CompTIA: IT Departments Struggle With Mobile Workforce, MDM

According to CompTIA’s Trends in Enterprise Mobility study, IT departments are still trying to master the IT mobility trend. To get mobility under control, CompTIA suggests that IT departments must create new policies and procedures to keep the mobile enterprise accessible, available and secure. Of course, managed services providers (MSPs) can play a prime role in that conversation.

Predictably, laptops, ultrabrooks, smartphones and tablets are becoming more popular among organizations and have become essential to day-to-day business. CompTIA’s report indicates that 84 percent of those surveyed use their smartphone for light work such as email or web browsing.

Tablets, on the other hand, are the top choice for purchase intent in the next year. Note-taking and giving presentations, as well as other uses make tablets of interest to individuals. Also, users have embraced tablets as a communications device.

Said Seth Robinson, director, technology analysis, CompTIA, in a prepared statement.

"Currently, the primary motivation for a business to adopt a mobility strategy is to enable a mobile workforce and ensure smooth operations. However, the ability to connect to customers in a mobile environment is increasingly important. So any mobility strategy must address the needs of two different groups with distinct needs and requirements."
IT departments are building new policies to accommodate the behavior in a mobile society. However, only 22 percent of companies in the CompTIA survey currently have a formal mobility policy. Fortunately, another 20 percent were building policies at the time of CompTIA’s survey -- but that means more than half of IT departments don't have trends like mobile device management (MDM) and Bring Your Own Device (BYOD) under control.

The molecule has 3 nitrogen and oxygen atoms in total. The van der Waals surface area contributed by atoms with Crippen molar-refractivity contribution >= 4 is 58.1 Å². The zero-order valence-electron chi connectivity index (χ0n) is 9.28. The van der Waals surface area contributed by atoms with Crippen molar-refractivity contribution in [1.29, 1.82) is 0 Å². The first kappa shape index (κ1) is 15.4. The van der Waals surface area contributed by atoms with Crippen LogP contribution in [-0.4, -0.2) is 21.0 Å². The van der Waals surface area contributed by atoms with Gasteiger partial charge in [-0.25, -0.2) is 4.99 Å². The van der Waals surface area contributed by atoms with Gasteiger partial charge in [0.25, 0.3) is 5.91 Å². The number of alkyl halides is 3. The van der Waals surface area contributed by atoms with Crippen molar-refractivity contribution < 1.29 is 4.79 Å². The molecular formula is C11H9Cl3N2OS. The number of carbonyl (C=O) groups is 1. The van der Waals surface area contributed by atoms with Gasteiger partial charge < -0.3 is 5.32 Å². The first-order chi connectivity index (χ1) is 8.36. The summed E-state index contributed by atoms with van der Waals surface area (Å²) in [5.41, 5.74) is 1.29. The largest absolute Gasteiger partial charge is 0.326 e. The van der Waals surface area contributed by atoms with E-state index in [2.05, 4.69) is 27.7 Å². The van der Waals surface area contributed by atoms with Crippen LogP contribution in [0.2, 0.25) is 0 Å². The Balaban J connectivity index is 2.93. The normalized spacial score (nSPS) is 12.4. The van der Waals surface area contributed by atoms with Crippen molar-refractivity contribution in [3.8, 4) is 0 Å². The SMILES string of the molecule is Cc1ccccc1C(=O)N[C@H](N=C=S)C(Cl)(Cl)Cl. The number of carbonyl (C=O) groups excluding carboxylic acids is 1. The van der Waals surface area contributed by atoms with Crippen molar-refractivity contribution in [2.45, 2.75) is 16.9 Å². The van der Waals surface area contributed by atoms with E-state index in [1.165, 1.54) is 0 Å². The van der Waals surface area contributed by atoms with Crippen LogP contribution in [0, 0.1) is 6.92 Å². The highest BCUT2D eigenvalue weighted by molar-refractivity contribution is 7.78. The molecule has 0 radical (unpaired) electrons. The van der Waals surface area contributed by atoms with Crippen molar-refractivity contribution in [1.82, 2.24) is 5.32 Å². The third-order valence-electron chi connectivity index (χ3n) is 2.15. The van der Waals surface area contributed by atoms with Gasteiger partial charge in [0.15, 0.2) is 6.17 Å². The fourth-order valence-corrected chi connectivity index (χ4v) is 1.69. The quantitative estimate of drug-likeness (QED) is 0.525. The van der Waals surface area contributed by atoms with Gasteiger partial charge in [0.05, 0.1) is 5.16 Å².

Seventy percent of those surveyed believe that security considerations are the greatest risk involved with supporting mobility. With regards to security:
  • 48 percent of those surveyed cited downloading unauthorized applications as a serious concern.
  • 41 percent worried about mobile-specific viruses and malware
  • 40 percent cited open Wi-Fi networks as a concern.
Solutions to these problems are different within every IT department, but requiring passcodes, installing tracking software and encrypting data are common steps to the ultimate solution by IT departments. Robinson urged companies to seriously put together plans to deal with mobility issues.

Meanwhile, MSP-focused software companies are working to address mobile device management issues as well. Kaseya introduced an MDM module in 2011; Level Platforms is launching MDM capabilities now and LabTech Software says it will launch MDM software in April 2012 as part of the LabTech 2012 release. MSPmentor expects most of the major RMM -- remote monitoring and management -- software companies to offer MDM in 2012.

The big question, however, involves how MSPs will potentially monetize mobile device management services.

Additional insights from Joe Panettieri.
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